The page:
Brother Mark shared a video of the famous comedian Red Skelton from his TV show “The Red Skelton Show,” on our Facebook page. I watched that show as a kid, and it brought laughter into my life. In elementary school, we recited the Pledge of Allegiance every morning before classes started. We had a class each day that taught us the history of our country, and we were proud of how far we had come in the late ’60s as a nation. We didn’t understand racism and we didn’t care about skin color either. The Pledge of Allegiance was as much about learning civic duty as it was about learning to love our country.
Our world is upside down now. Our children are no longer taught the pledge of allegiance in many school districts across the country, and the words civic duty seem only to apply to being a jury member. Schools in parts of our country teach children to not only to hate their country, but to hate each other too (critical race theory). The American flag flew in front of every school back then, but today many schools don’t fly our flag because it may hurt someone’s feelings. Our Flag and way of life is being trampled upon.
In the ’60s our schools were “safe places,” not because they were protecting us from the dangers of the world, but because they protected us from ignorance. Instead of being taught America is bad, we were taught they many reasons and ways America is great. Instead of being taught we should report our parents to child protective services if they yell at us, we were taught to respect our elders so they wouldn’t. Instead of being taught all of the social programs that would help us if we failed, we were taught to continually improve ourselves so we wouldn’t fail.
This short 4 minute video will remind you of why we should all know the Pledge of Allegiance.
Me; an individual; a committee of one.
Dedicate all of my worldly goods to give without self-pity.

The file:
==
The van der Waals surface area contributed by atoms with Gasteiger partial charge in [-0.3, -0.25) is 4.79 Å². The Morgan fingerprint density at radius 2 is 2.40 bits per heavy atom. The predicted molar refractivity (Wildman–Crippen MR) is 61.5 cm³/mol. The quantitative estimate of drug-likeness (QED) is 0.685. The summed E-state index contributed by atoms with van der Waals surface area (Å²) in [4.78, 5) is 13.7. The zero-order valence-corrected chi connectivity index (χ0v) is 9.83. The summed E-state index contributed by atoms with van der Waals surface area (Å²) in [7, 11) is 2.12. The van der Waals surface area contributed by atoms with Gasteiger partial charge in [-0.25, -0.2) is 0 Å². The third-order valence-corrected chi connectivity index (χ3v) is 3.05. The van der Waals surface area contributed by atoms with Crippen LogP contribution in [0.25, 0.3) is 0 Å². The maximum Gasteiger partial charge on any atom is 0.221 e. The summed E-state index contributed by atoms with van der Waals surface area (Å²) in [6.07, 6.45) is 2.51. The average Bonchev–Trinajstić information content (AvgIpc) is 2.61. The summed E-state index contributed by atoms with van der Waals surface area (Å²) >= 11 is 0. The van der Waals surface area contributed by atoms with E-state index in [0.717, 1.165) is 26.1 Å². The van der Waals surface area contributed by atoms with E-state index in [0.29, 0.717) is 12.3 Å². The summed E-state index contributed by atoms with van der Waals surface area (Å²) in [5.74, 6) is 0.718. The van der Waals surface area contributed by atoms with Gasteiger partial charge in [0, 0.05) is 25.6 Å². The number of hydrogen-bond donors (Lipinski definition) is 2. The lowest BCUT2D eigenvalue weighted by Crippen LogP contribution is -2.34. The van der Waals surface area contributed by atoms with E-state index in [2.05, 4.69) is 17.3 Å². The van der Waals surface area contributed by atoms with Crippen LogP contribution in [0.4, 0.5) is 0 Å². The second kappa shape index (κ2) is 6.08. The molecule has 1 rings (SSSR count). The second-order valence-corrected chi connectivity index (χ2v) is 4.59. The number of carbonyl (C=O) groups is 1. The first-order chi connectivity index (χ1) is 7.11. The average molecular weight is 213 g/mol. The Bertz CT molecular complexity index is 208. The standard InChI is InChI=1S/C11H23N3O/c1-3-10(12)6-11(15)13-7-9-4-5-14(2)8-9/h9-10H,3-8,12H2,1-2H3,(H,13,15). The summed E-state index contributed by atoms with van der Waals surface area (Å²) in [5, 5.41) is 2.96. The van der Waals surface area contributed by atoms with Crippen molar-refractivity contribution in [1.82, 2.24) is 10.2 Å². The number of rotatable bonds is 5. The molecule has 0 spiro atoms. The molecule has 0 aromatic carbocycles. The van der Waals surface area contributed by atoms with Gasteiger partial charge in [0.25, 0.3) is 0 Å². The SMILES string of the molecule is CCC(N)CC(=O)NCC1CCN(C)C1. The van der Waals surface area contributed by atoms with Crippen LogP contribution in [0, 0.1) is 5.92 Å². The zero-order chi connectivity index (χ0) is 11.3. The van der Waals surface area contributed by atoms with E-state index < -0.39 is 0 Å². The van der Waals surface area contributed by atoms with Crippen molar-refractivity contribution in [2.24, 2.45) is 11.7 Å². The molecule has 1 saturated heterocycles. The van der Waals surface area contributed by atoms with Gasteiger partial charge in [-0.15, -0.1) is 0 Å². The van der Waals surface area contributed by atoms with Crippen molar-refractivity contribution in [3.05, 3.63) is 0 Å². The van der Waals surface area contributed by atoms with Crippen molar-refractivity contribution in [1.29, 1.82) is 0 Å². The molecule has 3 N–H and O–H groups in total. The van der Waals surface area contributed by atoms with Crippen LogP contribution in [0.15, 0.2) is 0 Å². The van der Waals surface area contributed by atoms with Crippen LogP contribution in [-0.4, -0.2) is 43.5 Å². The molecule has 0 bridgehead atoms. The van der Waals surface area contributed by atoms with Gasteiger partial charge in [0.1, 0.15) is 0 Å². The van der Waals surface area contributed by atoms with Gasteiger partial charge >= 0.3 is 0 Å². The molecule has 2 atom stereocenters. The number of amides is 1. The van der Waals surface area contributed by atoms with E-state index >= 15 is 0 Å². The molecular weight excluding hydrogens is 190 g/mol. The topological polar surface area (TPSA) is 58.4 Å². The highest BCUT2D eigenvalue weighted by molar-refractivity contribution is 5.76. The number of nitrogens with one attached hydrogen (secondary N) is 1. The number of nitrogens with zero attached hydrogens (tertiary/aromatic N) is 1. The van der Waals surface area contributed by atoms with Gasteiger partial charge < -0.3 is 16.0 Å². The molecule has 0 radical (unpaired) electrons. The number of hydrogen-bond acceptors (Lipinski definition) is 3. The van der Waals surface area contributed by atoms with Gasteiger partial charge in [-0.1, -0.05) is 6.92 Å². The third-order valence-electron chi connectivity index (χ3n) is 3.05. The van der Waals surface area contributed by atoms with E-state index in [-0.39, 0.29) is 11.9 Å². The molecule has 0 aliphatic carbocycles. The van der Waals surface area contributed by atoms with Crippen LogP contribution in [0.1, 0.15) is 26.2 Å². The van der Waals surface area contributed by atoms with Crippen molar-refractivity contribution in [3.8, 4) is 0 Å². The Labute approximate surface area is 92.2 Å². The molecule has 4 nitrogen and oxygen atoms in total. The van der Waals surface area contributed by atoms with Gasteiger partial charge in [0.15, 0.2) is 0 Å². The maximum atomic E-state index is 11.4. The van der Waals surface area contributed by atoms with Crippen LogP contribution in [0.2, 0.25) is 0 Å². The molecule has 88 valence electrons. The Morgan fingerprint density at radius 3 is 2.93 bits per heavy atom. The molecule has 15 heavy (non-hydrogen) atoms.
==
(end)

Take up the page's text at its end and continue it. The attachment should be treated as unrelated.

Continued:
My love and my devotion.
To the Flag
Our standard; Old Glory; a symbol of Freedom; wherever she waves there is respect, because your loyalty has given her a dignity that shouts, Freedom is everybody’s job.
of the United
That means that we have all come together.
Individual communities that have united into forty-eight great states. Forty-eight individual communities with pride and dignity and purpose. All divided with imaginary boundaries, yet united to a common purpose, and that is love for country.
And to the Republic
Republic — a state in which sovereign power is invested in representatives chosen by the people to govern. And government is the people; and it’s from the people to the leaders, not from the leaders to the people.
For which it stands
One Nation — meaning, so blessed by God.
Incapable of being divided.
Which is Freedom; the right of power to live one’s own life, without threats, fear, or some sort of retaliation.
The principle, or quality, of dealing fairly with others.
For All — which means, boys and girls, it’s as much your country as it is mine. And now, boys and girls, let me hear you recite the Pledge of Allegiance:
I pledge allegiance to the Flag of the United States of America, and to the Republic, for which it stands; one nation, indivisible, with liberty and justice for all.
Since I was a small boy, two states have been added to our country, and two words have been added to the Pledge of Allegiance: Under God. Wouldn’t it be a pity if someone said that is a prayer, and that would be eliminated from schools, too?”